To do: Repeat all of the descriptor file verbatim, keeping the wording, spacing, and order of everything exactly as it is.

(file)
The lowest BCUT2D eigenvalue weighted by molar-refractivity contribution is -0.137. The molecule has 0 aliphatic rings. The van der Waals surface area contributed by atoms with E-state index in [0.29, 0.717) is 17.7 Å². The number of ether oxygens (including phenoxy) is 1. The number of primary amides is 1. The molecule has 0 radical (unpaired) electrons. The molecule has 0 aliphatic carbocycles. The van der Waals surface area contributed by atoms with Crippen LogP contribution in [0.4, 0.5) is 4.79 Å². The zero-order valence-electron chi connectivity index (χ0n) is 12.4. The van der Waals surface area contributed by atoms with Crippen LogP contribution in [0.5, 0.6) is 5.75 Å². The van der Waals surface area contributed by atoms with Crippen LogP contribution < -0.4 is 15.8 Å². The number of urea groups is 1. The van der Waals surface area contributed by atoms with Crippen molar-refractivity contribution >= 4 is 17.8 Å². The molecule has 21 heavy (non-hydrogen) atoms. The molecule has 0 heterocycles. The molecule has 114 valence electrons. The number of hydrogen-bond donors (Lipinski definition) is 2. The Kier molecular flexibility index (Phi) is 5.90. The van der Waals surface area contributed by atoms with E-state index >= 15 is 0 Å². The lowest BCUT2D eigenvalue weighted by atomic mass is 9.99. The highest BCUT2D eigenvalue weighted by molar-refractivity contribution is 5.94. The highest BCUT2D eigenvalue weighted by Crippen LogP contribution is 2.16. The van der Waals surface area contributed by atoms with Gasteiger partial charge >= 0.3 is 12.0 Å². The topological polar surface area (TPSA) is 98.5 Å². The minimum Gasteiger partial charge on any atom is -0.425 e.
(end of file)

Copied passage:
The lowest BCUT2D eigenvalue weighted by molar-refractivity contribution is -0.137. The molecule has 0 aliphatic rings. The van der Waals surface area contributed by atoms with E-state index in [0.29, 0.717) is 17.7 Å². The number of ether oxygens (including phenoxy) is 1. The number of primary amides is 1. The molecule has 0 radical (unpaired) electrons. The molecule has 0 aliphatic carbocycles. The van der Waals surface area contributed by atoms with Crippen LogP contribution in [0.4, 0.5) is 4.79 Å². The zero-order valence-electron chi connectivity index (χ0n) is 12.4. The van der Waals surface area contributed by atoms with Crippen LogP contribution in [0.5, 0.6) is 5.75 Å². The van der Waals surface area contributed by atoms with Crippen LogP contribution < -0.4 is 15.8 Å². The number of urea groups is 1. The van der Waals surface area contributed by atoms with Crippen molar-refractivity contribution >= 4 is 17.8 Å². The molecule has 21 heavy (non-hydrogen) atoms. The molecule has 0 heterocycles. The molecule has 114 valence electrons. The number of hydrogen-bond donors (Lipinski definition) is 2. The Kier molecular flexibility index (Phi) is 5.90. The van der Waals surface area contributed by atoms with E-state index >= 15 is 0 Å². The lowest BCUT2D eigenvalue weighted by atomic mass is 9.99. The highest BCUT2D eigenvalue weighted by molar-refractivity contribution is 5.94. The highest BCUT2D eigenvalue weighted by Crippen LogP contribution is 2.16. The van der Waals surface area contributed by atoms with Gasteiger partial charge >= 0.3 is 12.0 Å². The topological polar surface area (TPSA) is 98.5 Å². The minimum Gasteiger partial charge on any atom is -0.425 e.